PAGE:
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Jon Gosselin Fires 'Warning Shot' at Photographer: Is That Legal?

By Betty Wang, JD on September 23, 2013 | Last updated on March 21, 2019

Jon Gosselin has allegedly fired a warning shot at a female photographer. Last Friday, an unnamed photographer, in an attempt to snap photos of Gosselin, supposedly followed him to his cabin. Doing so caused her to trail off onto dirt roads from the main roads, which she had assumed was still public property, reports TMZ.

It turns out, Gosselin had a differing opinion about the land. In an effort to warn her for trespassing onto what he claimed was his property, Gosselin pulled a gun out and fired a shot.

"I am licensed to carry a concealed handgun, which I withdrew and used to fire a warning shot AWAY from the paparazza," Gosselin claimed, according to TMZ. "It is well within my rights under Pennsylvania law when someone is trespassing on private property." Is it, though?

Firearms in Pennsylvania

The Second Amendment generally protects the right of all citizens to keep and bear arms. But this right has its limits. Gun control laws generally regulate the possession and purchase of firearms. State-specific gun control laws will vary, of course.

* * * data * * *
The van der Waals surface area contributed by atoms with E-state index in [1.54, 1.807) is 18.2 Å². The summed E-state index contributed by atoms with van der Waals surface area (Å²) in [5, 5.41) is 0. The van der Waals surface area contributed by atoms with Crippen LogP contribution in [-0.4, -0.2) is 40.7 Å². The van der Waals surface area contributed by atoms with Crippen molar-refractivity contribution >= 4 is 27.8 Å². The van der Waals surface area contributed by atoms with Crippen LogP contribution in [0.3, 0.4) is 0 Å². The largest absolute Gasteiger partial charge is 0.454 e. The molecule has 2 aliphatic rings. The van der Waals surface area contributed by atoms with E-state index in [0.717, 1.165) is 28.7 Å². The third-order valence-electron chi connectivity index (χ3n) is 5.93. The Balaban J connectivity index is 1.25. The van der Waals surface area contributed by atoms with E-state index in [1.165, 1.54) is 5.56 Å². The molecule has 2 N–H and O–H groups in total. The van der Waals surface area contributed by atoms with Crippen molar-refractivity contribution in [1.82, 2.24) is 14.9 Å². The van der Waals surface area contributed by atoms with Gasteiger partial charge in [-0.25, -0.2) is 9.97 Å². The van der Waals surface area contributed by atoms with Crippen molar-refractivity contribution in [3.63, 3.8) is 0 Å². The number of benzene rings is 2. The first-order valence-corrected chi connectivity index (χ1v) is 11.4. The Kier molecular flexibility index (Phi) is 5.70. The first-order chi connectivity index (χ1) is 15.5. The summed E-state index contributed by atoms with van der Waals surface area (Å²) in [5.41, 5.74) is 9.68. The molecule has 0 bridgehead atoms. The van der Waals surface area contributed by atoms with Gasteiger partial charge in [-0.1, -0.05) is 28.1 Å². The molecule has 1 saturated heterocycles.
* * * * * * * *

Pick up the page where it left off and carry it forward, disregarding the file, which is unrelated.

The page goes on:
In Pennsylvania, any person who carries a firearm concealed on or about his person, except in his home or fixed place of business, without a valid and lawfully issued license, commits a felony of the third degree.

In this case, Gosselin claims he has a license, so this wouldn't apply to him.

Firearms on Private Property

What about what Gosselin says about his right to fire his gun when someone is trespassing on his private property?

Pennsylvania law supports a common law doctrine called the "Castle Doctrine," where a person's home is basically considered his or her castle.

Gosselin may have legal right to fire a warning shot under this doctrine. Pennsylvania law states that citizens are allowed to protect themselves from intruders and attackers on their home, without fearing prosecution or civil action for acting in defense. While this is fairly generally worded, it could very likely apply to firing a warning shot at a supposed intruder or trespasser of one's home.

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